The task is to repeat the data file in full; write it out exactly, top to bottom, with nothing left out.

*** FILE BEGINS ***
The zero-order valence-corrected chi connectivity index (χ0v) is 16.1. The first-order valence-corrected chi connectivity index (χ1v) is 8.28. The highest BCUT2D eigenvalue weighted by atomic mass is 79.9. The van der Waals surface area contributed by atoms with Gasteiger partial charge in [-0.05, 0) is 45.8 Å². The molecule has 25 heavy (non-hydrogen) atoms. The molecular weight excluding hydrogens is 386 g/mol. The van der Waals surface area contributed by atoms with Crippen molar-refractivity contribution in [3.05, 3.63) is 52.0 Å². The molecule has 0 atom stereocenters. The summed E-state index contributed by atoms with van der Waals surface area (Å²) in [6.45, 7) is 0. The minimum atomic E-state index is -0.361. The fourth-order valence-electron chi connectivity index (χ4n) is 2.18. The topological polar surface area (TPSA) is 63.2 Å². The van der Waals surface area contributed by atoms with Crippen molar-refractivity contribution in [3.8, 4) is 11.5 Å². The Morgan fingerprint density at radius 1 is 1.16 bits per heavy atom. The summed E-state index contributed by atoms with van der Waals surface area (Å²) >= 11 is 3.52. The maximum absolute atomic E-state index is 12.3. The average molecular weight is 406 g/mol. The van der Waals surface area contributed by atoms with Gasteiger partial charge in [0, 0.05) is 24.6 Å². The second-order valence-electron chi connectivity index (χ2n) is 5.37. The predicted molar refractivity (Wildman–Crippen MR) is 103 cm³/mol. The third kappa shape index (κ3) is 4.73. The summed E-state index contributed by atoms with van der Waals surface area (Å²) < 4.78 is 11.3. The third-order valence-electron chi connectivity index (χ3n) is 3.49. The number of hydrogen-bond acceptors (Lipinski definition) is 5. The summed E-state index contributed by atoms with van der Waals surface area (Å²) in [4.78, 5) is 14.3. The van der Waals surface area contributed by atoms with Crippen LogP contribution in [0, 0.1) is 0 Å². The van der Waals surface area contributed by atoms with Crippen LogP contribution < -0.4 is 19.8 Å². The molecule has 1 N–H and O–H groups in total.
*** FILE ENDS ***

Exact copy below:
The zero-order valence-corrected chi connectivity index (χ0v) is 16.1. The first-order valence-corrected chi connectivity index (χ1v) is 8.28. The highest BCUT2D eigenvalue weighted by atomic mass is 79.9. The van der Waals surface area contributed by atoms with Gasteiger partial charge in [-0.05, 0) is 45.8 Å². The molecule has 25 heavy (non-hydrogen) atoms. The molecular weight excluding hydrogens is 386 g/mol. The van der Waals surface area contributed by atoms with Crippen molar-refractivity contribution in [3.05, 3.63) is 52.0 Å². The molecule has 0 atom stereocenters. The summed E-state index contributed by atoms with van der Waals surface area (Å²) in [6.45, 7) is 0. The minimum atomic E-state index is -0.361. The fourth-order valence-electron chi connectivity index (χ4n) is 2.18. The topological polar surface area (TPSA) is 63.2 Å². The van der Waals surface area contributed by atoms with Crippen molar-refractivity contribution in [3.8, 4) is 11.5 Å². The Morgan fingerprint density at radius 1 is 1.16 bits per heavy atom. The summed E-state index contributed by atoms with van der Waals surface area (Å²) >= 11 is 3.52. The maximum absolute atomic E-state index is 12.3. The average molecular weight is 406 g/mol. The van der Waals surface area contributed by atoms with Gasteiger partial charge in [0, 0.05) is 24.6 Å². The second-order valence-electron chi connectivity index (χ2n) is 5.37. The predicted molar refractivity (Wildman–Crippen MR) is 103 cm³/mol. The third kappa shape index (κ3) is 4.73. The summed E-state index contributed by atoms with van der Waals surface area (Å²) < 4.78 is 11.3. The third-order valence-electron chi connectivity index (χ3n) is 3.49. The number of hydrogen-bond acceptors (Lipinski definition) is 5. The summed E-state index contributed by atoms with van der Waals surface area (Å²) in [4.78, 5) is 14.3. The van der Waals surface area contributed by atoms with Crippen LogP contribution in [0, 0.1) is 0 Å². The van der Waals surface area contributed by atoms with Crippen LogP contribution < -0.4 is 19.8 Å². The molecule has 1 N–H and O–H groups in total.